A Sinn Féin TD for Co Donegal has said the establishment of a dedicated hotline to report Covid breaches to gardaí in the county is "a bit of an exaggeration" in terms of the challenge of managing the virus in the county.

Speaking on RTÉ's Drivetime, Pádraig MacLochlainn said that in recent weeks a couple of electoral areas had "a little bit of a setback and a challenge in those areas but it doesn't justify 'the dogs in the streets comments' or it doesn't justify dedicated hotlines for Donegal".

He said "it's disheartening and demoralising for the vast majority of people in the county, who've made huge personal sacrifices over the last year.....to hear their county, as they see it, being knocked and scapegoated".

He said there is a challenge in a few electoral areas, and there is a need to improve communications with "that small minority of people who've let their guard down".

He said the efforts of people in Donegal had reduced the number of cases from a high point of 1,600 per 100,000 down to 150.

Deputy MacLochlainn's comments came after gardaí in Co Donegal set up a special Covid hotline to allow the public to report illegal parties or gatherings in the county.

Anybody who hears of illegal parties or gatherings is encouraged to phone 074-9167101 to speak to a garda based in Letterkenny Garda Station.

Speaking to Highland Radio, Garda Gráinne Doherty specifically referred to birthday parties, beach parties, gatherings after funerals and also gatherings of secondary school students as being areas of concern for gardaí.

On Friday, Chief Medical Officer Dr Tony Holohan raised concerns about the county, as figures from the National Public Health Emergency Team showed that Donegal had the highest incidence rate in the country.

Dr Holohan said there are "clear examples of non-compliance across many parts of society, I might as well be honest about that.

"It is a concerning level of compliance compared to the rest of the country," he added.

Latest coronavirus stories

Donegal Fine Gael TD Joe McHugh has said people in Donegal were "upset and annoyed" that Dr Holohan singled out non-compliance with public health regulations in the county.

Mr McHugh said that the message from Dr Holohan "landed badly as the vast, vast majority of people are doing so much [to prevent the spread of infections] in the county".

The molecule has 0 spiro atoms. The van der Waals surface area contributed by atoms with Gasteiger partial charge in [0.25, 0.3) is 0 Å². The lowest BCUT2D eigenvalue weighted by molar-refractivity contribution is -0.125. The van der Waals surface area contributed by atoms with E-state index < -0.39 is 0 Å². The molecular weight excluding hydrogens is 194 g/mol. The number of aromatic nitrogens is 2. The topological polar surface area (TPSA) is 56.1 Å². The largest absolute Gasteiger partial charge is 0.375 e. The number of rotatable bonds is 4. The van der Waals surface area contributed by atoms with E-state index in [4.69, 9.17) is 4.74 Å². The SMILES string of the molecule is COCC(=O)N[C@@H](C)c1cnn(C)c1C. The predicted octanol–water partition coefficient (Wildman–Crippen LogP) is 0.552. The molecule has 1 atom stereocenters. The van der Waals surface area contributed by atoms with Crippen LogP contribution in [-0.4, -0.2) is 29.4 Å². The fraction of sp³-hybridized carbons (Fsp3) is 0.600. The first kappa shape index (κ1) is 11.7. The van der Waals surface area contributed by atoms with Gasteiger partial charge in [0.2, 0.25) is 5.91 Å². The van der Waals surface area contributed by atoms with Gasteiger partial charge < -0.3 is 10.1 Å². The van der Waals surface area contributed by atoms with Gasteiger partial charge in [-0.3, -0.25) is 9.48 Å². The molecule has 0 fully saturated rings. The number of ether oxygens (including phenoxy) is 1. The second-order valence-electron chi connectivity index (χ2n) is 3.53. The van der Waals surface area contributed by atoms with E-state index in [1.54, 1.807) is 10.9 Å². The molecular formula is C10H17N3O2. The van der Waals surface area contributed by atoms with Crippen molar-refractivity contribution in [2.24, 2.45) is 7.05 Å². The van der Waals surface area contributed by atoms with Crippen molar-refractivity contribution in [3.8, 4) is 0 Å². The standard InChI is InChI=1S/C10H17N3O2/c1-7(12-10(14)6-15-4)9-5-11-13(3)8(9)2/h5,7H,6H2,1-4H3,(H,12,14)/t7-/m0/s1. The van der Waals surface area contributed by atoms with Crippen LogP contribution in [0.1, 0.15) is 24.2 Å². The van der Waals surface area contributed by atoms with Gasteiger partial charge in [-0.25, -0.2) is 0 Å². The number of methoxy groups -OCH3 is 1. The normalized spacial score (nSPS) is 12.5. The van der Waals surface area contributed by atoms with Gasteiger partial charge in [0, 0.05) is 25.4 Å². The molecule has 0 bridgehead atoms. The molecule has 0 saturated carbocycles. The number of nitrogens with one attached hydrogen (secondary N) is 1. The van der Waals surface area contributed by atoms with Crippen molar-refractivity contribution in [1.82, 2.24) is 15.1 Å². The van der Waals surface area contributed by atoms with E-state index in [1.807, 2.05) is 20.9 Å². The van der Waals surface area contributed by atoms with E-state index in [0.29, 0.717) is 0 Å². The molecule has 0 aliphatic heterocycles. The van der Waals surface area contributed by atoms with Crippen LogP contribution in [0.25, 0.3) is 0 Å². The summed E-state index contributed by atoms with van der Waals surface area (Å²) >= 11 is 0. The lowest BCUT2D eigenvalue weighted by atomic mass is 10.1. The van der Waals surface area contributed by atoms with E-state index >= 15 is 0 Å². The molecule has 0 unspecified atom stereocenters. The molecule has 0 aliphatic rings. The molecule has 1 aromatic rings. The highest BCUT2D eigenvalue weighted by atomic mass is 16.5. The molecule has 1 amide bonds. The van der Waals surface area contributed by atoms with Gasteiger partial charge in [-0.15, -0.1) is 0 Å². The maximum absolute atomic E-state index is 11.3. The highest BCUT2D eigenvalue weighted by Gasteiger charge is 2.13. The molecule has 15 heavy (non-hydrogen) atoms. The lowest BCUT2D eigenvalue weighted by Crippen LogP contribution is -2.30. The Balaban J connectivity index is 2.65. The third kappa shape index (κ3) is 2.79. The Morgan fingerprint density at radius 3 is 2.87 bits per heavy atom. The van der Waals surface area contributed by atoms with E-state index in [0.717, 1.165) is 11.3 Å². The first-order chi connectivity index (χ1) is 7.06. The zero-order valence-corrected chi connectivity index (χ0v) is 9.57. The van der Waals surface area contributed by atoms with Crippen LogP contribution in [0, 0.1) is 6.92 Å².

However, he said he was grateful the CMO and Deputy CMO Dr Ronan Glynn, along with Minister for Health Stephen Donnelly, had taken time to discuss the high case numbers in Donegal at the weekend.

Speaking on RTÉ's Today with Claire Byrne, he said "everyone wants to continue to put their shoulder to the wheel" as people in Donegal do not want to be isolated or become an outlier as restrictions ease in the country.

People did not want to be "scapegoated" but are honest enough to know there are isolated examples of where people are breaking the rules.

He said sport clubs and gardaí locally were issuing statements and intervening to ensure people follow the rules.

He welcomed the announcement of an additional Covid-19 testing centre in Milford and said it is very hard and complex to understand how the infection levels in Donegal are different to elsewhere in the country.

Meanwhile, speaking on RTÉ's News at One, a Donegal-based GP has said the surge in Covid-19 infections is not county-wide, with higher levels of infection detected in the north of the county.

Dr Paul Armstrong, a GP based in Lifford in east Donegal, said that while the border is still a factor in elevated case numbers, the easy transmissibility of the variants of the virus, along with people socialising is also to blame.

Dr Armstrong said that some infections are linked to gatherings taking place, with young people meeting in houses and gardens.

He said that the newer variants make even minimal contact risky as the variants are very transmissible.

"It's been a long year for everyone and people are finding it difficult and frustrating," he said..